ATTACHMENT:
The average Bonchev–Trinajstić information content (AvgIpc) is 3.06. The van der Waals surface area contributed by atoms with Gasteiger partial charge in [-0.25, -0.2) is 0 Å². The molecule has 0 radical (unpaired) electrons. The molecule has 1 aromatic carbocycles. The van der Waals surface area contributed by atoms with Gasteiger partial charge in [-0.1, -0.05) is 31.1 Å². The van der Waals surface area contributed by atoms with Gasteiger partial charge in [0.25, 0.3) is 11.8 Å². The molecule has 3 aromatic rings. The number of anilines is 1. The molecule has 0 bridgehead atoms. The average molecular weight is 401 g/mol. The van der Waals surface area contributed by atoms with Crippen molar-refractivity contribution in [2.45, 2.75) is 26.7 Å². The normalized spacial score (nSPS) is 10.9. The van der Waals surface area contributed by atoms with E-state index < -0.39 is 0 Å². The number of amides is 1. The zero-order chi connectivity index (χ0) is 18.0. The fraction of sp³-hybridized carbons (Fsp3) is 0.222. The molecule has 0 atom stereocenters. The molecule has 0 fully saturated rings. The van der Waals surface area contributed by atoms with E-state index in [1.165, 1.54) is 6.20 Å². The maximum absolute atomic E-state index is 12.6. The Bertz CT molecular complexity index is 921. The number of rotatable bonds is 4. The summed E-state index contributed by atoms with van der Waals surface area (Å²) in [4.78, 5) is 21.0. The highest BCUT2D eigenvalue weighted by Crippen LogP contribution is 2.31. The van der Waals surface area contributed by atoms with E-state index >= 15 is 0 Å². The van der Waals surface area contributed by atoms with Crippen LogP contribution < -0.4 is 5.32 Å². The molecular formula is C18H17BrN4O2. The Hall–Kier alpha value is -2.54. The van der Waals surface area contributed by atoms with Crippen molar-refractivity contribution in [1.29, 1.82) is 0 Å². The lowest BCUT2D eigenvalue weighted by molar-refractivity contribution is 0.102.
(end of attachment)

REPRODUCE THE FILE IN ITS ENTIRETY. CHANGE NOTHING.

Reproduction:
The average Bonchev–Trinajstić information content (AvgIpc) is 3.06. The van der Waals surface area contributed by atoms with Gasteiger partial charge in [-0.25, -0.2) is 0 Å². The molecule has 0 radical (unpaired) electrons. The molecule has 1 aromatic carbocycles. The van der Waals surface area contributed by atoms with Gasteiger partial charge in [-0.1, -0.05) is 31.1 Å². The van der Waals surface area contributed by atoms with Gasteiger partial charge in [0.25, 0.3) is 11.8 Å². The molecule has 3 aromatic rings. The number of anilines is 1. The molecule has 0 bridgehead atoms. The average molecular weight is 401 g/mol. The van der Waals surface area contributed by atoms with Crippen molar-refractivity contribution in [2.45, 2.75) is 26.7 Å². The normalized spacial score (nSPS) is 10.9. The van der Waals surface area contributed by atoms with E-state index < -0.39 is 0 Å². The number of amides is 1. The zero-order chi connectivity index (χ0) is 18.0. The fraction of sp³-hybridized carbons (Fsp3) is 0.222. The molecule has 0 atom stereocenters. The molecule has 0 fully saturated rings. The van der Waals surface area contributed by atoms with E-state index in [1.165, 1.54) is 6.20 Å². The maximum absolute atomic E-state index is 12.6. The Bertz CT molecular complexity index is 921. The number of rotatable bonds is 4. The summed E-state index contributed by atoms with van der Waals surface area (Å²) in [4.78, 5) is 21.0. The highest BCUT2D eigenvalue weighted by Crippen LogP contribution is 2.31. The van der Waals surface area contributed by atoms with E-state index >= 15 is 0 Å². The van der Waals surface area contributed by atoms with Crippen LogP contribution < -0.4 is 5.32 Å². The molecular formula is C18H17BrN4O2. The Hall–Kier alpha value is -2.54. The van der Waals surface area contributed by atoms with Crippen molar-refractivity contribution in [1.29, 1.82) is 0 Å². The lowest BCUT2D eigenvalue weighted by molar-refractivity contribution is 0.102.